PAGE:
At this point, as your 60 year-old self, you’re performing to crowds where people are bringing their kids and possibly even their grandkids. One has to imagine every crowd’s a hometown crowd when you have that much family in it.

Oh, my God, yes. It is so cool to actually to see my audience kind of get younger. About 10 years ago, I started seeing like young people again and I was like, “Whoa,” realizing, “Oh, their parents played really good music for them in the ’90s and the 2000s and now they’re in their 20s and, and now they’re in their 30s” and it just keeps going and then they bring their kids. I’m like, “Yeah, this is gonna last forever. This is awesome!”

So many of the things that you’ve gone through over the last decades–it seems that you are not cowed by them at all. If anything, you seem stronger. Is that the case, or are we just reading too much into things?

No, that’s that’s life, you know. I always thought being a rockstar would solve all my problems, but that’s not the way life works. We’re here to learn. We’re here to grow. We’re here to experience joy and understand that things constantly change. And you constantly learn.

I learned through cancer when I went through that. I learned a couple years ago when I lost my son. And now I’m doing all I can to help bring plant medicine to the forefront–nature-based alternatives to opioids and stuff like that–and that brings me peace, learning that people make their choices and knowing that my son’s death doesn’t kill me and I don’t need to die because he died, and then helping other families, and other people get through it and understand that opioid addiction is a huge problem, helping families heal because it can wreck them. It’s very hard on families.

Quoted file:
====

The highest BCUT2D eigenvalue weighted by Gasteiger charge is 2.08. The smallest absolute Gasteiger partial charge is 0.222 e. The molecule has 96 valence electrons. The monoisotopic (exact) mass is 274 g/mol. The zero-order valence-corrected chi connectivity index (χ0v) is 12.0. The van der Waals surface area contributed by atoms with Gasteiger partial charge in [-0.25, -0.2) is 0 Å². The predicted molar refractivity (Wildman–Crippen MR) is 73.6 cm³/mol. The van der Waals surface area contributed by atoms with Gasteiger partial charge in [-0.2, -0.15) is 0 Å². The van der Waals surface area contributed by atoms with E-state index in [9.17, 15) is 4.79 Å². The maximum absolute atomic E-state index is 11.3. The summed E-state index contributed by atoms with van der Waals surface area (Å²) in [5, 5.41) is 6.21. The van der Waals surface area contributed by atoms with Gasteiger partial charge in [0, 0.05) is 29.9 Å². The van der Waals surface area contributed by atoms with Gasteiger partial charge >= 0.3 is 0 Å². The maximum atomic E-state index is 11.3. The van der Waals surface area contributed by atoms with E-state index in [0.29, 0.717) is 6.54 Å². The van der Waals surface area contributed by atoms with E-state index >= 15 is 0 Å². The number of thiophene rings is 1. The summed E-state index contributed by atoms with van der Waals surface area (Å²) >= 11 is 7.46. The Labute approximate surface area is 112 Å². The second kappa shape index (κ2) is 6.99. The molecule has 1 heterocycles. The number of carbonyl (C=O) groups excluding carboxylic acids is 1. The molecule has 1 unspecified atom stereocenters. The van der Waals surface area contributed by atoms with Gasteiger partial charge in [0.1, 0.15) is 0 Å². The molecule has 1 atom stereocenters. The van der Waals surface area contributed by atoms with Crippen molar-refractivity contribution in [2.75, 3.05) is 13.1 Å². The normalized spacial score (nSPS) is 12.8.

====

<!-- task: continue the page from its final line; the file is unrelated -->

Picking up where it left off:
We’re sorry for your loss and that this interview got a little darker than we intended.

Oh no, no, no, no, no, no. I don’t have any trouble talking about it because I think that’s something we all need to do. I have beautiful memories of my son, and I know the pain he was going through, and I know that he’s out at pain now, which makes me happy, and he is with me when I celebrate him and when I’m happy about it. So do not worry about that. I think of him every day, and it is a delight. It is not sad.

Melissa Etheridge plays Liberty Hall on Sunday, August 14. Details on that show here.

Categories: Music